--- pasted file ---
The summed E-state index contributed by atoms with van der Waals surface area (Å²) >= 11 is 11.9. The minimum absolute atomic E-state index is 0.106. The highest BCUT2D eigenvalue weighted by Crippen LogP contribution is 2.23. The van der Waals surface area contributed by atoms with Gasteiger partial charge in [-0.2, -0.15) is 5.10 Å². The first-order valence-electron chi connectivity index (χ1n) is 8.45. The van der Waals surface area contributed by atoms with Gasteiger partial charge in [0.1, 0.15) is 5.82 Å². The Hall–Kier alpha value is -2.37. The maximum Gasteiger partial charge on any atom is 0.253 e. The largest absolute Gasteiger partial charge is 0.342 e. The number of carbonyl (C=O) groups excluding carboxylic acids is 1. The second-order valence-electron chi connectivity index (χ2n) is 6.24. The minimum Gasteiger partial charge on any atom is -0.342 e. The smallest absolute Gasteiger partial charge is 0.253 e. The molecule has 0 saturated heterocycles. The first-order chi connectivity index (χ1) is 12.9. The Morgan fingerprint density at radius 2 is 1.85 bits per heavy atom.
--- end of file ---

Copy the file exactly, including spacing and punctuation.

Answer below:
The summed E-state index contributed by atoms with van der Waals surface area (Å²) >= 11 is 11.9. The minimum absolute atomic E-state index is 0.106. The highest BCUT2D eigenvalue weighted by Crippen LogP contribution is 2.23. The van der Waals surface area contributed by atoms with Gasteiger partial charge in [-0.2, -0.15) is 5.10 Å². The first-order valence-electron chi connectivity index (χ1n) is 8.45. The van der Waals surface area contributed by atoms with Gasteiger partial charge in [0.1, 0.15) is 5.82 Å². The Hall–Kier alpha value is -2.37. The maximum Gasteiger partial charge on any atom is 0.253 e. The largest absolute Gasteiger partial charge is 0.342 e. The number of carbonyl (C=O) groups excluding carboxylic acids is 1. The second-order valence-electron chi connectivity index (χ2n) is 6.24. The minimum Gasteiger partial charge on any atom is -0.342 e. The smallest absolute Gasteiger partial charge is 0.253 e. The molecule has 0 saturated heterocycles. The first-order chi connectivity index (χ1) is 12.9. The Morgan fingerprint density at radius 2 is 1.85 bits per heavy atom.